by MARY MAGEE
David Savage with some of the lepers he met during his visit to Nigeria
David Savage helps get dinner ready
David Savage meeting with a Paramount Chief, Kaduna State
LISBURN man David Savage has just returned from a eight-week visit to
the Kaduna State in Nigeria.
David, a retired Lisnagarvey teacher and member of the Lowe Memorial Presbyterian Church, has visited the area before and was helping to hand out corn and yam seed and compile a report for Mission Africa - who are celebrating their 250th anniversary this year.
David would like to raise £20,000 to help bore holes that would produce wells and provide much needed water for much of the region.
He travelled over 4,000 miles across the region along with his driver Lukagaiyea Tufu visiting areas and striking up new relations with people as well as helping to spread the Christian word.
He met other Christian groups, who have been working on the ground in orphanages and villages, and met local chiefs in the region of Fulani to renew and strike up new relationships with them.
David was based at an orphanage based at Kadunda where he heard many horror stories of how many orphans came to be there. Some were classed as 'witch children' (ill-treated by witch doctors) others abandoned and some were simply poor street children.
"While I was there, we heard of three of the children at the orphanage who were 'witch children'," he said. "They had been adopted by a man who had went to a witch doctor for help when his cattle had died. The witch doctor blamed the children that the man had recently adopted and so 'treated' the children. As a result one of the children has been left with a club foot when his leg was badly twisted round, another was badly burned while the third, a three year old girl, has been scarred for life and will never be able to have children."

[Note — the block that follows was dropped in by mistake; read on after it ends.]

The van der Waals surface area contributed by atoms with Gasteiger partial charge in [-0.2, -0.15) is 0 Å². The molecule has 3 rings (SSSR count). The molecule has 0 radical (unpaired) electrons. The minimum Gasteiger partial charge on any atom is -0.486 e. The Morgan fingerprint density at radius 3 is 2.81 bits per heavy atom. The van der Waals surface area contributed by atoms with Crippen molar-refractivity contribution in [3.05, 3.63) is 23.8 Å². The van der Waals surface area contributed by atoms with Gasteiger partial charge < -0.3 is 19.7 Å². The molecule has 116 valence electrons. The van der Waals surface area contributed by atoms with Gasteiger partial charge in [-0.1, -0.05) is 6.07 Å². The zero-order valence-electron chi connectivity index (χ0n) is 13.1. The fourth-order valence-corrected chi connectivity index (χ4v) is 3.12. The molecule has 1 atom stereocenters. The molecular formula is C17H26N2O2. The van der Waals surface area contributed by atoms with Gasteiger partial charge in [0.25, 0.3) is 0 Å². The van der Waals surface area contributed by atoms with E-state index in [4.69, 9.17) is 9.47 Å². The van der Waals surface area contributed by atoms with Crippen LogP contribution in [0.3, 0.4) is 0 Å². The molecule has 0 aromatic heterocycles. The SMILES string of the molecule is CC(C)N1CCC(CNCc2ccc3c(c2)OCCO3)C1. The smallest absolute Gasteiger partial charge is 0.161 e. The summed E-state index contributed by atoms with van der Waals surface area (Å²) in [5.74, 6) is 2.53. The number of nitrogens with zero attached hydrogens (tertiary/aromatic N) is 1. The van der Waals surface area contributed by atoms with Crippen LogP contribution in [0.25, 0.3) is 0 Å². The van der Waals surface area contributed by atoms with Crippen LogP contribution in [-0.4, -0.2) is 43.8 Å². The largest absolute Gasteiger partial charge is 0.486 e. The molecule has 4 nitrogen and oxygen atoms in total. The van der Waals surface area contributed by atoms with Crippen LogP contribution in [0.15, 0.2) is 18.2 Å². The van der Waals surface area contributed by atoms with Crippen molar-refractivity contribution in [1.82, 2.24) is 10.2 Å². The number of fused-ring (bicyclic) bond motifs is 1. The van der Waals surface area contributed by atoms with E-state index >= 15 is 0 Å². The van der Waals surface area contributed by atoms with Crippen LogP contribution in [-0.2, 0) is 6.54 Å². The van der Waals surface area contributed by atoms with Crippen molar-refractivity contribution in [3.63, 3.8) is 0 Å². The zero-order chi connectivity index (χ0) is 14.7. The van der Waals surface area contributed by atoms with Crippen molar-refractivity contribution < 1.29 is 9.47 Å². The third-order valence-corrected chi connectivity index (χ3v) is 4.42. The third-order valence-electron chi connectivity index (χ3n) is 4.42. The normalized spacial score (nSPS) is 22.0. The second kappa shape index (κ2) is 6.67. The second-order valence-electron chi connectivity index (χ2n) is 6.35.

David, a married father-of-two, has been going to Nigeria since 2008 spreading Christianity and even helped with the construction of a four classroom Christian Primary School.
Speaking about his time, David said: "There is a lot of persecution going on against Christians and their churches. Just recently a Christian church, which had 400 worshippers, was blown up by a Muslim car bomber in the city of Jos. Thankfully, no one was in the building at the time but I saw the devastation."
He was at a village which he visited before, that was again completely destroyed during an attack. Many people had been killed including the chief's two sons and brother and the only building that survived was a small primary school.
Despite the horror he witnessed he was always treated well wherever he went and welcomed with open arms.
"Where we went we were always welcomed, but children at first are scared stiff of us," he said.
"During our time there, when there was a lot of digging bores for wells there was a small five-year-old child who was killed when she fell 100 feet into an open well. It was a difficult time and really heartbreaking. We had been asked by the family to attend the funeral. They felt that it was an honour for us to be there."
David is eager to return to Nigeria next year when the £20,000 is raised and bring with him voluntary doctors and nurses. He compiled a report which he has sent to Mission Africa.
"We felt that there was a great need of vaccination for children," he said. "There is a great need for small clinics, medical aid centres, schools in rural areas. I felt there is a definite need for more HIV and Aids education as there is an Aids increase."
Orphans at Gidan Bege, Kagoro
Orphans at Gidan Bege, Kagoro
A destroyed village in civil unrest, school left intact, Zonkwa